Leadership and Resilience
On 9 December 2020, the Leadership Centre hosted a virtual discussion about leadership and resilience in the time of the pandemic. The topic was proposed by a number of alumni of the Centre’s various leadership programmes and the event was attended by some 25 alumni, clients, enablers and Leadership Centre Trustees.
The discussion was broadly structured around three dimensions:
- Community resilience
- Personal resilience
- Organisational resilience.
Prompted by contributions from three participants, two periods of group discussion provided a forum for what proved to be constructive and illuminating exchanges. This note highlights some of the key points.
COVID 19 is an exceptional event, calling for novel responses. However, resilience is and always has been a characteristic of communities around the country. Key learning from the pandemic appears to be a reminder that communities have a great deal to contribute when facing not just novel crises like COVID but also sadly continuing challenges such as inequality and discrimination.
For the future, participants are motivated to look more to communities to devise and deliver effective responses to these prevailing ‘wicked issues’. One particularly memorable quote: ‘The people closest to the pain should be closest to the power’.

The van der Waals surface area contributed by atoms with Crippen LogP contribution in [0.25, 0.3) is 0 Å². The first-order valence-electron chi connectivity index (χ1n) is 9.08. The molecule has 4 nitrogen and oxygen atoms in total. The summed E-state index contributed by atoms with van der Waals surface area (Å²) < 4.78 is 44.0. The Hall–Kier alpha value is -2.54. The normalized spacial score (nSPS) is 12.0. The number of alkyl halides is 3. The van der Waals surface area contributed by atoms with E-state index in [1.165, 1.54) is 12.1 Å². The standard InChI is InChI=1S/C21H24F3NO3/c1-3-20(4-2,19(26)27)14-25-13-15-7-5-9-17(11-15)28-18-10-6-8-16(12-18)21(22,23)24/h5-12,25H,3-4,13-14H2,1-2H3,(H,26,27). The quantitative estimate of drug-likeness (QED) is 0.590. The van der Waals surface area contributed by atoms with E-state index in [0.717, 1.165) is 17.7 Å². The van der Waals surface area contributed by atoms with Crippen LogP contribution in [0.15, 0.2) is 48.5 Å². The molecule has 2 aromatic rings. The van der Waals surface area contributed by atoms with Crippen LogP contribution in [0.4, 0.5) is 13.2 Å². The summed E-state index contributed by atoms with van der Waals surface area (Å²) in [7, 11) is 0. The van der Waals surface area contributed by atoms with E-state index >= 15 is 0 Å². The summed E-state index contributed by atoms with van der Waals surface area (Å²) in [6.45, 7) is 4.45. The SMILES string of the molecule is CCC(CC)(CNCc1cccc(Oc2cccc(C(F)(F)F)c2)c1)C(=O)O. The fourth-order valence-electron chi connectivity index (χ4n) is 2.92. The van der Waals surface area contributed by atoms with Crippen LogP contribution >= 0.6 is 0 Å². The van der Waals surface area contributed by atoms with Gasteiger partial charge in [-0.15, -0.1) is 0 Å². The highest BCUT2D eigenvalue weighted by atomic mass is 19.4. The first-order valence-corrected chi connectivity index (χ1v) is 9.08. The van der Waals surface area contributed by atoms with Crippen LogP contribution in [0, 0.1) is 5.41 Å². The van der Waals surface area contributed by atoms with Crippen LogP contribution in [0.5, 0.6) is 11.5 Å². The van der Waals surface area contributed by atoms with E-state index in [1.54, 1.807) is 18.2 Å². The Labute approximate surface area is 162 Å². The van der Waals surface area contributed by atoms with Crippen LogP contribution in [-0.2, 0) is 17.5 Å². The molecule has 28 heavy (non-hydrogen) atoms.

A number of participants spoke of the physical and mental demands of recent months. Good, frank personal relationships were cited as important to weathering the storms. The importance of listening was reinforced. And the value of opportunities for open but private exchanges with leadership peers.
For the future, leaders are keen to nurture their personal and peer relationships: to have opportunities to expose some of their own uncertainties in a safe environment. Again, a quote, ‘I know I have to be a heroic leader some of the time; but I need space to be vulnerable too’.
A number of participants pointed to the effect of the pandemic in reinforcing and enriching existing cross-organisational relationships. Others referred to the unexpected and ‘unnatural’ networks which had emerged. These relationships depended on the creation and maintenance of trust.
For the future, participants are keen to build on this positive legacy of the pandemic. One particularly striking theme emerged: ‘Rather than talk about recovery, let’s strive for renewal’.
Joe Simpson, Director of the Leadership Centre, committed to taking forward the outcomes from the session and to building a programme of activities and events around theses outcomes. These activities and events will be designed alongside our networks and will launch in the New Year.